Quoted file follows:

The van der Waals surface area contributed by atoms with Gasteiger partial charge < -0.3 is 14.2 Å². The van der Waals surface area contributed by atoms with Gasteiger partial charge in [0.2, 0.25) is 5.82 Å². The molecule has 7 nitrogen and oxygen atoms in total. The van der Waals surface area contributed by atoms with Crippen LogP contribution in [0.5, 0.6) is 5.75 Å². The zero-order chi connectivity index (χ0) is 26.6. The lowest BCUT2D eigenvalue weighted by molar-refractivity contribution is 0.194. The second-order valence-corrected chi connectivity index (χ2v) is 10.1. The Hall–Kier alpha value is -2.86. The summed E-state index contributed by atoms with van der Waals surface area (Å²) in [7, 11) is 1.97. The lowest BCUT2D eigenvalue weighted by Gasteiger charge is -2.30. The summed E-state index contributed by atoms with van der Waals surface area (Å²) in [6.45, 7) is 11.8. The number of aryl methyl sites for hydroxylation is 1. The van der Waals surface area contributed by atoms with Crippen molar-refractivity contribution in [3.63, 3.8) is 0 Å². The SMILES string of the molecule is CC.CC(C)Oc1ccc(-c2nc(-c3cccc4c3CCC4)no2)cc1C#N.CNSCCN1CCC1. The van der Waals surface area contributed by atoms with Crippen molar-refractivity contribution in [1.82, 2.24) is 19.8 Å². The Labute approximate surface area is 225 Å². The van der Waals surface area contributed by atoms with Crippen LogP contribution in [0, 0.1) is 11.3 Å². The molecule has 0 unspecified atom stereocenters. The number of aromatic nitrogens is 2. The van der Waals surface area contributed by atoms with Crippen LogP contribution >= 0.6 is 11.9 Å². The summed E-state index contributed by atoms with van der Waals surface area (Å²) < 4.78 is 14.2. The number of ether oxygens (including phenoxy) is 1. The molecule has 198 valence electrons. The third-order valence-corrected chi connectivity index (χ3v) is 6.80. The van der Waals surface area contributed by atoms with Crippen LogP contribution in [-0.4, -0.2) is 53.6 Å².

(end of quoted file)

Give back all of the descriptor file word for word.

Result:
The van der Waals surface area contributed by atoms with Gasteiger partial charge < -0.3 is 14.2 Å². The van der Waals surface area contributed by atoms with Gasteiger partial charge in [0.2, 0.25) is 5.82 Å². The molecule has 7 nitrogen and oxygen atoms in total. The van der Waals surface area contributed by atoms with Crippen LogP contribution in [0.5, 0.6) is 5.75 Å². The zero-order chi connectivity index (χ0) is 26.6. The lowest BCUT2D eigenvalue weighted by molar-refractivity contribution is 0.194. The second-order valence-corrected chi connectivity index (χ2v) is 10.1. The Hall–Kier alpha value is -2.86. The summed E-state index contributed by atoms with van der Waals surface area (Å²) in [7, 11) is 1.97. The lowest BCUT2D eigenvalue weighted by Gasteiger charge is -2.30. The summed E-state index contributed by atoms with van der Waals surface area (Å²) in [6.45, 7) is 11.8. The number of aryl methyl sites for hydroxylation is 1. The van der Waals surface area contributed by atoms with Crippen molar-refractivity contribution in [3.63, 3.8) is 0 Å². The SMILES string of the molecule is CC.CC(C)Oc1ccc(-c2nc(-c3cccc4c3CCC4)no2)cc1C#N.CNSCCN1CCC1. The van der Waals surface area contributed by atoms with Crippen molar-refractivity contribution in [1.82, 2.24) is 19.8 Å². The Labute approximate surface area is 225 Å². The van der Waals surface area contributed by atoms with Crippen LogP contribution in [0, 0.1) is 11.3 Å². The molecule has 0 unspecified atom stereocenters. The number of aromatic nitrogens is 2. The van der Waals surface area contributed by atoms with Crippen LogP contribution >= 0.6 is 11.9 Å². The summed E-state index contributed by atoms with van der Waals surface area (Å²) < 4.78 is 14.2. The number of ether oxygens (including phenoxy) is 1. The molecule has 198 valence electrons. The third-order valence-corrected chi connectivity index (χ3v) is 6.80. The van der Waals surface area contributed by atoms with Crippen LogP contribution in [-0.4, -0.2) is 53.6 Å².